We get it. Spring has been a long time coming. But we’re almost 80% sure it’s here. And no one knows that better than your dog.
As you take to your backyard and break out the barbecue pit, we thought we’d get a little perspective from our veterinarian friends on how to prepare for a fun, safe season outside with your dog.
Our Dog Grove neighbors, Dr. Anna Migneco and Dr. Erin Willis from Hillside Animal Hospital, were kind enough to answer a few questions and share their knowledge with us and, in turn, you.
We’ll start in the yard.
What are some “backyard dangers” to dogs people may not know about?
Even small amounts of standing water can harbor parasites and provide a mosquito breeding ground so it is important to eliminate any traces as soon as you notice them. Heartworms are spread by mosquitos and are very common in the Midwest. Additionally, fences do not provide barriers against wildlife (even in the city). Many small mammals travel though backyards and carry fleas, ticks and other parasites to your pet. It is important to protect your pet with flea/tick preventatives and screen for intestinal parasites even if they never leave your backyard.
What are your best “dog proofing” steps outdoors in the yard and elsewhere that people can take now that it’s starting to warm up?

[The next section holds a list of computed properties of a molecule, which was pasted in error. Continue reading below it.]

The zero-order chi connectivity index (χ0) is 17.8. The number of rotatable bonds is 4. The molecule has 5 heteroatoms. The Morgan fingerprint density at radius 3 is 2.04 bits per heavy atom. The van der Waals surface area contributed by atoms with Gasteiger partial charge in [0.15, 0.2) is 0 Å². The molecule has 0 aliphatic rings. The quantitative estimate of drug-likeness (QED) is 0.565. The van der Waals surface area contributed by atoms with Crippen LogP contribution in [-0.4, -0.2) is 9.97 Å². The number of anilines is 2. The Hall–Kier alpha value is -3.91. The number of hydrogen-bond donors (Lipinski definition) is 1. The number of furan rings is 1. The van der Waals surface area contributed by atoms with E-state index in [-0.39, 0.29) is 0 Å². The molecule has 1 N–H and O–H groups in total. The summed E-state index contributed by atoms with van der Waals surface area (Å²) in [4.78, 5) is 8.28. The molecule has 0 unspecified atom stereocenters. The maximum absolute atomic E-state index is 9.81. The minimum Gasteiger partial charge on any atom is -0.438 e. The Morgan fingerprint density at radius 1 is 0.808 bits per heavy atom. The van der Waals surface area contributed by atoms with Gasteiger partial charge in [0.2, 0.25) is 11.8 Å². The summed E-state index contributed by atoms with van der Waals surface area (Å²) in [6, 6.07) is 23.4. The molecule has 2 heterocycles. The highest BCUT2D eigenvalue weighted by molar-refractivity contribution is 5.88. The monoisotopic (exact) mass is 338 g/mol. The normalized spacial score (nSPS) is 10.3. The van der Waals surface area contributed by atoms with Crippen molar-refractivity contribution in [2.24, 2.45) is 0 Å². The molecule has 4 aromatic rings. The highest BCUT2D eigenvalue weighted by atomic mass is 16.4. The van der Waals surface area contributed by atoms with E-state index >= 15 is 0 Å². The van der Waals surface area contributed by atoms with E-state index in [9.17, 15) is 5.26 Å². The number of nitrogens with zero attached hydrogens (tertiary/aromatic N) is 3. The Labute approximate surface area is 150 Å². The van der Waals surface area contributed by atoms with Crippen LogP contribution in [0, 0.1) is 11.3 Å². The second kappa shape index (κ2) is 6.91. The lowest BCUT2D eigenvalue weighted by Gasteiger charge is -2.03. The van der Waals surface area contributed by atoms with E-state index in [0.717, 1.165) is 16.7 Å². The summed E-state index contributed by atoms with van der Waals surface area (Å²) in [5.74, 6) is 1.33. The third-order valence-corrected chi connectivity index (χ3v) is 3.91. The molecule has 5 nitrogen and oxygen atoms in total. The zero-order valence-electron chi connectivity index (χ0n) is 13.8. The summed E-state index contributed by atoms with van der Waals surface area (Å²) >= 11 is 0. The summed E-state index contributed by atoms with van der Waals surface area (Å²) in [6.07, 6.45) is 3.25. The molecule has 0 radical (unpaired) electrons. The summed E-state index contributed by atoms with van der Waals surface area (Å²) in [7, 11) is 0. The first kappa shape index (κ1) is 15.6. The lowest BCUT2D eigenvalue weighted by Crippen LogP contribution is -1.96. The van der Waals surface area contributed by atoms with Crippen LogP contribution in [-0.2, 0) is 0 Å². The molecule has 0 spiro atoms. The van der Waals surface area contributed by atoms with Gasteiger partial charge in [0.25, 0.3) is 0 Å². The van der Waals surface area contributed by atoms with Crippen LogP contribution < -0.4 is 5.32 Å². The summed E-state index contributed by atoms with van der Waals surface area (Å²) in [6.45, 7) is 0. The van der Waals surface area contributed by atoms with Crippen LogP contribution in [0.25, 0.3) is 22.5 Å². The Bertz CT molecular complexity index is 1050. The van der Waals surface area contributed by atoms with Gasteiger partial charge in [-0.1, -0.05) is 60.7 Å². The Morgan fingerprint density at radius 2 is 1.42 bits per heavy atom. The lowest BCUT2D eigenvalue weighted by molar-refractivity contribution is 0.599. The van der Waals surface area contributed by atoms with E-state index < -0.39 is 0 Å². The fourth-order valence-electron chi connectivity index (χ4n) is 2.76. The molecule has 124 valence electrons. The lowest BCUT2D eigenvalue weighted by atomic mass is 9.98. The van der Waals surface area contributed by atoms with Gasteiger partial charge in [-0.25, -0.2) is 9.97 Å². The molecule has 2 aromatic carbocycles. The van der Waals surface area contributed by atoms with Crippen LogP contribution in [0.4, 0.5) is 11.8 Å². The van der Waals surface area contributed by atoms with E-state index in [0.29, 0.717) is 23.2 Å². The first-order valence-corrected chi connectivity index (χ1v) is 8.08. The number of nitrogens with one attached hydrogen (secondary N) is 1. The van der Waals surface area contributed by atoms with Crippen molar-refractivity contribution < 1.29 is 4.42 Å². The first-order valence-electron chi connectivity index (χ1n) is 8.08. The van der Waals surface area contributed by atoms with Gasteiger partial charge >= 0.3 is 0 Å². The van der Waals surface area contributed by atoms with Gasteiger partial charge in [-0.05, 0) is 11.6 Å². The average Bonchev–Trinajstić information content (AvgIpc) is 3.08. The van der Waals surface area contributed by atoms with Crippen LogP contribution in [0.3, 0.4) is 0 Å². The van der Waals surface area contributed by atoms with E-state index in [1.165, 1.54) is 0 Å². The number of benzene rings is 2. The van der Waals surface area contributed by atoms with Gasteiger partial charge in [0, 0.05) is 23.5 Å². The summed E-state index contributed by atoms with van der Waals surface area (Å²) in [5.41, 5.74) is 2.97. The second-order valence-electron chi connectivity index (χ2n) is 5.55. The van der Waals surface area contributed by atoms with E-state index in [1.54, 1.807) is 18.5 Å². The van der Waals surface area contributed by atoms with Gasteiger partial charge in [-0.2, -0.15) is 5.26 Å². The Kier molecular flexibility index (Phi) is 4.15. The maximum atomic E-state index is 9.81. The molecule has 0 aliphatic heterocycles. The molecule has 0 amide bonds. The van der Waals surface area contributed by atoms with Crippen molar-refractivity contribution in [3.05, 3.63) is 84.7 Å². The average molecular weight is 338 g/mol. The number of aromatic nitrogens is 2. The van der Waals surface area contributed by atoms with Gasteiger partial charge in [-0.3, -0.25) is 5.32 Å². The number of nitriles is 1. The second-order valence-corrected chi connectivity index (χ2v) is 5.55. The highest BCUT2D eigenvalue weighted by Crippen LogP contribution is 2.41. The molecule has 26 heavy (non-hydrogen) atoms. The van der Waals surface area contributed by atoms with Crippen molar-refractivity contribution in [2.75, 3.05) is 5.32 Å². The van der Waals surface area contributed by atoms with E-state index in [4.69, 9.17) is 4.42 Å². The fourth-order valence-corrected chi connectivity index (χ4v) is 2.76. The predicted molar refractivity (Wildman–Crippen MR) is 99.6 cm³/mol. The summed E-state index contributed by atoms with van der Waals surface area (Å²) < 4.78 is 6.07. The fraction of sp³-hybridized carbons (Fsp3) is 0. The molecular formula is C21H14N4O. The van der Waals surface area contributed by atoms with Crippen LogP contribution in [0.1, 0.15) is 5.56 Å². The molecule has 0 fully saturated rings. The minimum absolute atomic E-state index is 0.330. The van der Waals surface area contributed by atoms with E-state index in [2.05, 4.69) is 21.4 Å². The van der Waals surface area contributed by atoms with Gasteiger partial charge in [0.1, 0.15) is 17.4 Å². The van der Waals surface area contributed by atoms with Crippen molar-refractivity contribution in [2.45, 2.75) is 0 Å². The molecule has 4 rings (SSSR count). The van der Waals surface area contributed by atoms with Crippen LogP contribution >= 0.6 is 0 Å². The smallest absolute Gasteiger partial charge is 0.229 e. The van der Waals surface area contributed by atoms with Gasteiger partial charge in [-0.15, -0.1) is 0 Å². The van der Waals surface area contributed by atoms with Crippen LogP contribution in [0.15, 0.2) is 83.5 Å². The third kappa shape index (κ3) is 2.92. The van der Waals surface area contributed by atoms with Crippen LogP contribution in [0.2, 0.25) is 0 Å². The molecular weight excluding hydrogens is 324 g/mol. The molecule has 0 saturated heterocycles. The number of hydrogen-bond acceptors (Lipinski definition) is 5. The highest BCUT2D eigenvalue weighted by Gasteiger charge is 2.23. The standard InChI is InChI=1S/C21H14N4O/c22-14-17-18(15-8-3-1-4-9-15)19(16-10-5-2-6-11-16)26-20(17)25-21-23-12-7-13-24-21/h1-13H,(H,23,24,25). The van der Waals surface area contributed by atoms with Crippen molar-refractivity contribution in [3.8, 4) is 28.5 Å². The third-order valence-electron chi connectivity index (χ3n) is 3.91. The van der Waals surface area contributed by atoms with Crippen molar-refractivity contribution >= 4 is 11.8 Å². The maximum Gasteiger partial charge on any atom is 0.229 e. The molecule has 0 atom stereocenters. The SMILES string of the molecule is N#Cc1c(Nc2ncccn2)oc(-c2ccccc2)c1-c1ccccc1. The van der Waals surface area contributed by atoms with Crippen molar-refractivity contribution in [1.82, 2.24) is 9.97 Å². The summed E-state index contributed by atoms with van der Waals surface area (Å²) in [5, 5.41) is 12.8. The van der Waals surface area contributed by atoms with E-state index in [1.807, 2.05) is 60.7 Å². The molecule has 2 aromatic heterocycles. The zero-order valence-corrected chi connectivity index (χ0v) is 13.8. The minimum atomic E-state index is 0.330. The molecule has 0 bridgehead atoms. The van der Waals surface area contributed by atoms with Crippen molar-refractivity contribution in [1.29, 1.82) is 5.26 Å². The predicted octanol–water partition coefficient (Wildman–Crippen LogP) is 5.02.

The best way to ‘dog proof’ your yard after the winter is to make sure your fence is sturdy and there aren’t any holes where your dog could escape. Additionally, clean out any old sticks/leaves to make sure there isn’t anything your dog could injure itself on.
What flea/tick preventative do you recommend? Are there any you specifically don’t recommend?
We currently recommend and offer Nexgard and Frontline, which are oral and topical (respectively) monthly flea and tick preventatives sold by Boehringer Ingelheim. We do recommend year-round flea/tick preventative sold through any veterinarian. We do not recommend any over the counter flea/tick products and urge clients to use caution when purchasing them because not only may they be ineffective, they could potentially be dangerous to their pet or other pets in the home.
With the cold Spring that we’ve seen, what do you expect relative to fleas & ticks this year? Better? Worse?
This spring has been relatively cold, but in general we had a mild winter. Typically the flea/tick population is larger the summer after a mild winter because consistently freezing temperatures are required to kill fleas and ticks.
Are there any tick-borne diseases that people should be on the lookout for? What are the symptoms?
There are many diseases that ticks can carry, including Lyme disease. The most common tick-borne disease in Missouri is Ehrlichiosis. There are a multitude of symptoms of Ehrlichiosis, but the most common include fever, limping, swollen lymph nodes, and bleeding disorders. Erhlichiosis can be detected with a blood test and is treatable, though serious.
Do dogs get seasonal allergies? Is there anything that can be done to alleviate symptoms?